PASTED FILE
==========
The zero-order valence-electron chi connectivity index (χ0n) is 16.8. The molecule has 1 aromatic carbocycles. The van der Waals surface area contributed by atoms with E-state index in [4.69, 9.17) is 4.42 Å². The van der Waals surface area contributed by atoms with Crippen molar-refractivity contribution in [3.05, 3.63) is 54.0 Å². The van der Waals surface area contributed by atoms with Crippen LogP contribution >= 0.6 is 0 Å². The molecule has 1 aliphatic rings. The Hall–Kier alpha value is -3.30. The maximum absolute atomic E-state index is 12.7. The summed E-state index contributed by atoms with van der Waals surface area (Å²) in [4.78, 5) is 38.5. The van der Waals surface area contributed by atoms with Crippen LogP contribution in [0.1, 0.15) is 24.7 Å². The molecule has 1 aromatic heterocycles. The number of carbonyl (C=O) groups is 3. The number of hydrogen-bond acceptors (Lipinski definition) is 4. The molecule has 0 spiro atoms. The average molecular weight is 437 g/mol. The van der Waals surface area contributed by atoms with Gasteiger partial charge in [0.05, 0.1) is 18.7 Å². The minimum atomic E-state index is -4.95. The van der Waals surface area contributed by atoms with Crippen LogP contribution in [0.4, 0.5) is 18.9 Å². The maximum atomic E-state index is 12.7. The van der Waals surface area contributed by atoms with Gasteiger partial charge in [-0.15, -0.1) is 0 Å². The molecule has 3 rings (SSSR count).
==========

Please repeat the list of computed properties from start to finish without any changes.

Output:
The zero-order valence-electron chi connectivity index (χ0n) is 16.8. The molecule has 1 aromatic carbocycles. The van der Waals surface area contributed by atoms with E-state index in [4.69, 9.17) is 4.42 Å². The van der Waals surface area contributed by atoms with Crippen molar-refractivity contribution in [3.05, 3.63) is 54.0 Å². The van der Waals surface area contributed by atoms with Crippen LogP contribution >= 0.6 is 0 Å². The molecule has 1 aliphatic rings. The Hall–Kier alpha value is -3.30. The maximum absolute atomic E-state index is 12.7. The summed E-state index contributed by atoms with van der Waals surface area (Å²) in [4.78, 5) is 38.5. The van der Waals surface area contributed by atoms with Crippen LogP contribution in [0.1, 0.15) is 24.7 Å². The molecule has 1 aromatic heterocycles. The number of carbonyl (C=O) groups is 3. The number of hydrogen-bond acceptors (Lipinski definition) is 4. The molecule has 0 spiro atoms. The average molecular weight is 437 g/mol. The van der Waals surface area contributed by atoms with Gasteiger partial charge in [0.05, 0.1) is 18.7 Å². The minimum atomic E-state index is -4.95. The van der Waals surface area contributed by atoms with Crippen LogP contribution in [0.4, 0.5) is 18.9 Å². The maximum atomic E-state index is 12.7. The van der Waals surface area contributed by atoms with Gasteiger partial charge in [-0.15, -0.1) is 0 Å². The molecule has 3 rings (SSSR count).